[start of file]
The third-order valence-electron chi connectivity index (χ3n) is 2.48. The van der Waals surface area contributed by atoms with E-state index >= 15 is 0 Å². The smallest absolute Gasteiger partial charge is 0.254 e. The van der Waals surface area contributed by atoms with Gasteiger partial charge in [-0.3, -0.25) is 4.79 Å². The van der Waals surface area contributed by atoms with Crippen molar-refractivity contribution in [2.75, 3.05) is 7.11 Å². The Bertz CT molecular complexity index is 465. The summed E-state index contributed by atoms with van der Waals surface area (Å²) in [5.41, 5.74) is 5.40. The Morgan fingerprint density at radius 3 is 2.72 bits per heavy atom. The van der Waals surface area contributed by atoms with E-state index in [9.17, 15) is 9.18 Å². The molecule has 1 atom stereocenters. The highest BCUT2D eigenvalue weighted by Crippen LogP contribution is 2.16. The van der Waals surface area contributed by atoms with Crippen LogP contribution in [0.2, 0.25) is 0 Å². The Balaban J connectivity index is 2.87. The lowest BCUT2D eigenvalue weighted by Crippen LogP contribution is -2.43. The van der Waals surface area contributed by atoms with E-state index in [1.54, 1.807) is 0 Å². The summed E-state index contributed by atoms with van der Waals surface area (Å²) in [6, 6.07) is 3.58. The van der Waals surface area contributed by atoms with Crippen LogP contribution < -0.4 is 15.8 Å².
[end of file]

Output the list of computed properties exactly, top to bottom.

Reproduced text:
The third-order valence-electron chi connectivity index (χ3n) is 2.48. The van der Waals surface area contributed by atoms with E-state index >= 15 is 0 Å². The smallest absolute Gasteiger partial charge is 0.254 e. The van der Waals surface area contributed by atoms with Gasteiger partial charge in [-0.3, -0.25) is 4.79 Å². The van der Waals surface area contributed by atoms with Crippen molar-refractivity contribution in [2.75, 3.05) is 7.11 Å². The Bertz CT molecular complexity index is 465. The summed E-state index contributed by atoms with van der Waals surface area (Å²) in [5.41, 5.74) is 5.40. The Morgan fingerprint density at radius 3 is 2.72 bits per heavy atom. The van der Waals surface area contributed by atoms with E-state index in [9.17, 15) is 9.18 Å². The molecule has 1 atom stereocenters. The highest BCUT2D eigenvalue weighted by Crippen LogP contribution is 2.16. The van der Waals surface area contributed by atoms with Crippen LogP contribution in [0.2, 0.25) is 0 Å². The Balaban J connectivity index is 2.87. The lowest BCUT2D eigenvalue weighted by Crippen LogP contribution is -2.43. The van der Waals surface area contributed by atoms with E-state index in [1.54, 1.807) is 0 Å². The summed E-state index contributed by atoms with van der Waals surface area (Å²) in [6, 6.07) is 3.58. The van der Waals surface area contributed by atoms with Crippen LogP contribution < -0.4 is 15.8 Å².